Tankard Reist could have at any time approached me about the problems she has with anything I’ve written. She has a public platform much larger than mine, where she could also have voiced her objections. Instead, she has gone first to the law as a means of silencing a woman who has questioned her publicly for over two years without ever receiving a response.
We may or may not have an authentic feminist here, but we most certainly have an authentic feminist issue.
It’s also worth noting that I have a very small blog and I am not a public figure. Threatening legal action to force me to remove the post has resulted in the content being plastered all over the media, in Australia and overseas. Literally thousands of people have visited the blog and read the post, only because legal action was threatened.
Hundreds of blog posts have been written on the threatened action from any number of perspectives, because it touches on a variety of deep and globally shared concerns.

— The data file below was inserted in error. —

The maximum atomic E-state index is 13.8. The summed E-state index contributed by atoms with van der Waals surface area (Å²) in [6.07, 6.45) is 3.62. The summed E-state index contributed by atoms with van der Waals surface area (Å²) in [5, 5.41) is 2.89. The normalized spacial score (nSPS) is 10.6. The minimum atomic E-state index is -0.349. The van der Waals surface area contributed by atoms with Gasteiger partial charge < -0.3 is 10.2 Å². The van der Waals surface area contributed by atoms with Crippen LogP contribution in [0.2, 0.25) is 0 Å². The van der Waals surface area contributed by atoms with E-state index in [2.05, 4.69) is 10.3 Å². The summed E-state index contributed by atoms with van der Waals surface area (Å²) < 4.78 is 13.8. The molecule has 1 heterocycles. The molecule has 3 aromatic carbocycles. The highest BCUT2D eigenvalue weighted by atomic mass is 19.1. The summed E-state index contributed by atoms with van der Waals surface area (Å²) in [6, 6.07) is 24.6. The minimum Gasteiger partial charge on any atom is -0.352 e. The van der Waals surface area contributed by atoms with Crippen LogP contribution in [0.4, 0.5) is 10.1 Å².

Dialogue, had Tankard Reist been willing to enter into it, would have been a better, more honest and more discreet way to address the situation. Dialogue would have protected Tankard Reist from the unpleasant exposure she’s currently experiencing. That scrutiny will intensify if the matter proceeds to court.
Perhaps Tankard Reist believed I would be intimidated into cowering compliance by legal threats and that I would maintain a frightened, obedient silence. If this is the case, that belief alone speaks volumes.
This is a cautionary tale for those who would threaten anyone who is a member of an online community. Perhaps Reist and her lawyers naively assumed I wouldn’t tell my cyber community what was happening to me.
Within seconds, the story was tweeted around the globe. This immediately resulted in the so-called “Streisand” effect in which the information someone has sought to restrict becomes even more available, entirely as a consequence of the action taken to restrict it.
With the explosion of social media, it’s no longer as easy for those with a public profile and access to money to safely issue legal threats designed to intimidate an unknown and entirely un-influential blogger into silence.
Canberra Times journalist Crispin Hull looks at the costs of such actions, and supports my apprehension that I will be financially ruined if I defend an action.
Is Tankard Reist an “authentic feminist” as Hawthorne and Klein claim? I will leave this to others to decide, if they consider the effort worth their while.